Pressure mounts on Samsung as competitors up ante: Page 2 of 2
By Edwin Yapp January 16, 2015
New phones to boost share?
At a recent launch extravaganza in Kuala Lumpur, Samsung Malaysia rolled out two new smartphones, a move it believes may be the key to its revival in the region.
Under the hood, the Galaxy A3 and Galaxy A5 both have a 1.2GHz Quad-Core Snapdragon 410 processor that’s mated with 2GB RAM (1GB RAM for the A3) and 16GB storage.
The Galaxy A3 is officially priced at RM899 (US$255) while its Galaxy A5 model is priced at RM1,199 (US$336).
Soya Cincau also has a full review of the A5 as well as an easy-to-read infographic comparing various specifications.
Speaking during the launch of the Samsung Galaxy A5 and A3 smartphones, Lee Jui Siang (pic above), vice president for mobile, IT and digital imaging, Samsung Malaysia Electronics, said the two smartphones were targeted at young people, a key demographic for the South Korean giant.
Declaring that the Galaxy A5 and A3 will be a hit with this segment because of features such as its signature wide-angle capabilities and 5-megapixel front camera, Lee said these smartphones have been designed for those who love to take ‘selfies’ and ‘wefies’ without huddling close to one another.
When asked if such features would make enough of a difference in the Malaysian market that it would boost Samsung’s sales, given that the market is being flooded with smartphones that have equivalent features, Lee said he “believes the A5 and A3 will do well.”
“Samsung is a very well-liked phone in Malaysia and we do enjoy a high level of support, thanks to Malaysians,” he said at the launch last week.
“With the A3 and A5, we are very confident that they will be in high demand [especially] with youth due to their stylish design, super Amoled screen and wide ‘selfie’ features,” he added.
However, in a straw poll DNA conducted with 10 young people between the ages of 15 and 19, only three said they would buy the Samsung Galaxy A5 and A3, given their prices.
When asked how important the 5-megapixel front camera and the wide-angle lens for taking ‘selfies’ and ‘wefies’ was, none of the respondents said they were important features.
As for which brands they would consider besides Samsung, the group selected iPhones, Taiwan’s HTC and Xioami.
Tough road ahead
While Samsung is putting on a brave front about the prospects of its new phones, as expected, it remains to be seen if these somewhat marginal improvements in features would attract an already largely fatigued crowd of smartphone buyers.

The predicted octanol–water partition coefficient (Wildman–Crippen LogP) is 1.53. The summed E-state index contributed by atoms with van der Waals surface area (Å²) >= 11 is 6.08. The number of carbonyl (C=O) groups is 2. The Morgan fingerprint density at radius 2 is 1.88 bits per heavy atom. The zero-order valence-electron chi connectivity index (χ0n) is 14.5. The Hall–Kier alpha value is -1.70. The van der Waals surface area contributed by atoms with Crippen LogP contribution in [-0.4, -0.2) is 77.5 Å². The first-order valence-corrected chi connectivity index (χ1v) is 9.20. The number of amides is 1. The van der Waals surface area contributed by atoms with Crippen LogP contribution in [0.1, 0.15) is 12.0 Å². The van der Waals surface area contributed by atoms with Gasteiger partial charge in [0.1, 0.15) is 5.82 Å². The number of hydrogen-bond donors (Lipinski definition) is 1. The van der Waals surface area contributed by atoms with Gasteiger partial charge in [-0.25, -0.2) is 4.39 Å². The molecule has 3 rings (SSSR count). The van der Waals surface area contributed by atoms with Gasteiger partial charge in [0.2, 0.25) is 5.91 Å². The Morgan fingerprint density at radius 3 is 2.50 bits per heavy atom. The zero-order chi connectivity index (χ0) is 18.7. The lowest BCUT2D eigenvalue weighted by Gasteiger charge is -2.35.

He argued that Samsung needs to reinvigorate and get rid of its “boring hardware design and clunky software user interface (UI).”
He also said that Samsung needs to cut down on the number of models in its portfolio as there are more than 300 Galaxy variants being sold across world right now – a point that is holding Samsung back from gaining greater scale.
“Samsung should adopt leaner distribution and marketing strategies to recoup some lost profits and reinvest in design, software and services.
“Another point is that by going after market share (or volume) with aggressive price cuts to compete with Chinese brands, this has diluted Samsung’s brand – the company now needs to be prudent of its pricing strategy, especially at the high-end, to maintain value versus price balance,” he added.
Canalys’ Kwee (pic) said brands such as Xiaomi and OnePlus (another Chinese smartphone maker) have exposed Samsung’s weaknesses in both the low- and high-end segments of the market.
She said Samsung needs to address these challenges, but conceded there isn’t an easy way to do this.
“Samsung’s high-end products are taking a beating as they are now being compared with products at half their price; I’d expect Samsung will need to go all-out with its next flagship phone.
“Its lower-end range used to be very broad but many of them were not competitive enough,” she explained.
“This is what I believe Samsung is trying to address with the new and more focused A series, although I believe they are still expensive and so pricing [against the competition] will continue to be a challenge,” she added.
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